Is EMF Radiation the Cigarette of the 21st Century?

BARCELONA, Spain — In arguing for widespread adoption of its new My Wi-Guard technology to protect mobile phone users from the dangers of electro-magnetic field (EMF) radiation, James Lawler, CEO of EMX Corp. and Exradia Ltd. told the 3GSM World Congress that 40 percent of consumers believe this form of radiation might compromise their health.

Lawler acknowledged that research on the effects of EMF radiation remains controversial, but cited a series of warnings from scientific groups that ignoring the proven physiological alterations caused by EMF could harm consumers and cripple the electronics industry. EMF, he said, "could be the cigarette of the 21st century."

Exradia's technology, confirmed as effective in neutralizing EMF radiation by some 30 peer-reviewed studies in the United States and Europe, responds to the fact that pulsed electromagnetic energy generated by electronic devices causes stress to the human body. Medical research has indicated that pulsed EMF radiation increases breaks in DNA sequences and inhibits the body's ability to repair those breaks—although there is disagreement over whether such DNA breaks represent a genuine long-term danger.

Exradia's My Wi-Guard, which is already offered as an option in Nokia's 6230i handset, essentially jams the pulsed EMF signals at the sources, overlaying them with the harmless random electromagnetic "noise" that occurs in nature.

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Questioned about the necessity of adding another chip and more cost to handsets, Lawler said that taking the precaution, to "protect people" is worth the extra cost and effort, especially if it prevents the sort of liability catastrophe that the construction industry suffered over asbestos. "I think the evidence is there. I think some people in the industry have an ostrich strategy," he said. "This is one of the learning points we should learn from other industries. Why wait?"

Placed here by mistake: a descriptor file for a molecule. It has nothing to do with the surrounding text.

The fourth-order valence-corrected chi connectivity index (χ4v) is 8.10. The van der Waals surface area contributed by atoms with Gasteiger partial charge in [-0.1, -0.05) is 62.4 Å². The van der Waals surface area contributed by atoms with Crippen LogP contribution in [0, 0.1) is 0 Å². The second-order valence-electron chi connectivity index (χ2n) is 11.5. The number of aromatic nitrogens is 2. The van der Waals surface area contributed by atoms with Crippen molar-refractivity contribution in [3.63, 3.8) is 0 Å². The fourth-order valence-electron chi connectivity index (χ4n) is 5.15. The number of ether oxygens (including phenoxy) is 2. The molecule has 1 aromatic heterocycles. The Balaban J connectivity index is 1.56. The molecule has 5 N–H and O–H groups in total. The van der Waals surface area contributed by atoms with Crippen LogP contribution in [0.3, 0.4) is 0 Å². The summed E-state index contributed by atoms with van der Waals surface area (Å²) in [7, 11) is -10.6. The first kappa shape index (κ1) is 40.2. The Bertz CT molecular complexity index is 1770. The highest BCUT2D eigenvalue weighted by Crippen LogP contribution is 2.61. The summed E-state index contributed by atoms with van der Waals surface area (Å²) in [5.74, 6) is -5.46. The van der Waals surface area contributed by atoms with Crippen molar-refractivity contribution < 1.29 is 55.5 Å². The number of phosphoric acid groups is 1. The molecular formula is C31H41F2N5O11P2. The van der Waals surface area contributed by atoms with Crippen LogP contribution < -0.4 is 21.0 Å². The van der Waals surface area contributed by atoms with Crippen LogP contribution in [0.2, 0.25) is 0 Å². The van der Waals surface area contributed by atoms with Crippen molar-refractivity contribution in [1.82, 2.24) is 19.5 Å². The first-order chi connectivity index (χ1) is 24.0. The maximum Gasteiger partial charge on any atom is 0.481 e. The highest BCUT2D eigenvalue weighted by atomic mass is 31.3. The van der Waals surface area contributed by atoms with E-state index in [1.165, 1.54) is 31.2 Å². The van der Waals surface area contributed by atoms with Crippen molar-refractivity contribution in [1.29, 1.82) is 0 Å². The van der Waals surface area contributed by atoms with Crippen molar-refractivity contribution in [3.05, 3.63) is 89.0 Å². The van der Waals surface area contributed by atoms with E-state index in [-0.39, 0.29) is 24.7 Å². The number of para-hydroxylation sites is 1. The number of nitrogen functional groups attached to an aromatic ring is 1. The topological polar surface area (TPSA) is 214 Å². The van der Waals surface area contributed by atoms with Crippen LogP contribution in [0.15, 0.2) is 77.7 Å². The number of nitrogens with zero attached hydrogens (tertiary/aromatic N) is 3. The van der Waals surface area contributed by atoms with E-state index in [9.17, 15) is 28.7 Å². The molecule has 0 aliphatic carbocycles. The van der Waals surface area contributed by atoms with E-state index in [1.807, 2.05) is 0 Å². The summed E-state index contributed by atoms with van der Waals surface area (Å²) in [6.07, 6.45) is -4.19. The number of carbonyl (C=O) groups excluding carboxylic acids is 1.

In promoting the inclusion of My Wi-Guard in devices that range from mobile phones to PC's, Wi-Fi laptops and Bluetooth headsets, Lawler conjured the image of "data clouds" of "eSmog" hanging over offices and retail business. He cited the Great Smog in London, of 1952, in which 12,000 people died of respiratory failure and resulted in the U.K. government's passage of a Clean Air Act of 1956.

He quoted a World Health Organization report issued last year that read, in part, "Electromagnetic fields of all frequencies represent one of the most common and fastest growing environmental influences, about which anxiety and speculation are spreading."

Perhaps most chillingly, Lawler cited a 2006 U.S. study, by the Cleveland Clinic that recorded a 25 percent reduction in sperm count among men who used a mobile phone for more than four hours a day. "The men with highest usage," noted the study, "had a 50 percent drop in the number of properly formed sperm."

Lawler also quoted legal experts who warned that, without taking some action, industries whose products generate EMF radiation could face "a potential liability disaster."

Perhaps Lawler's strongest point, however, was consumer anxiety. With 40 percent of possible cell phone users concerned about the health effects of EMF radiation on themselves and their children, the industry should step forward to eliminate these concerns. A technology that scrambles EMF pulses is "the digital seatbelt and the digital airbag of the 21st century," said Lawler.

Lawler said that My Wi-Guard can be built into a handset, as it is in the Nokia 6230i, or installed as a chip in a battery, "for an incremental cost increase equal to the price of a pack of cigarettes." A My Wi-Guard-equipped battery prices out, he said at 34.99 British pounds (about $68).

He added that Exradia has also developed another product called Wi-Space, a "coil" that can be installed above the ceiling or beneath the floor to dispels the entire EMF "data cloud" in an electronics-intensive workspace. For about 2,500 square feet of space, said Paul Yates, Exradia director of corporate solutions, Wi-Space would cost about 5,000 pounds ($9,735).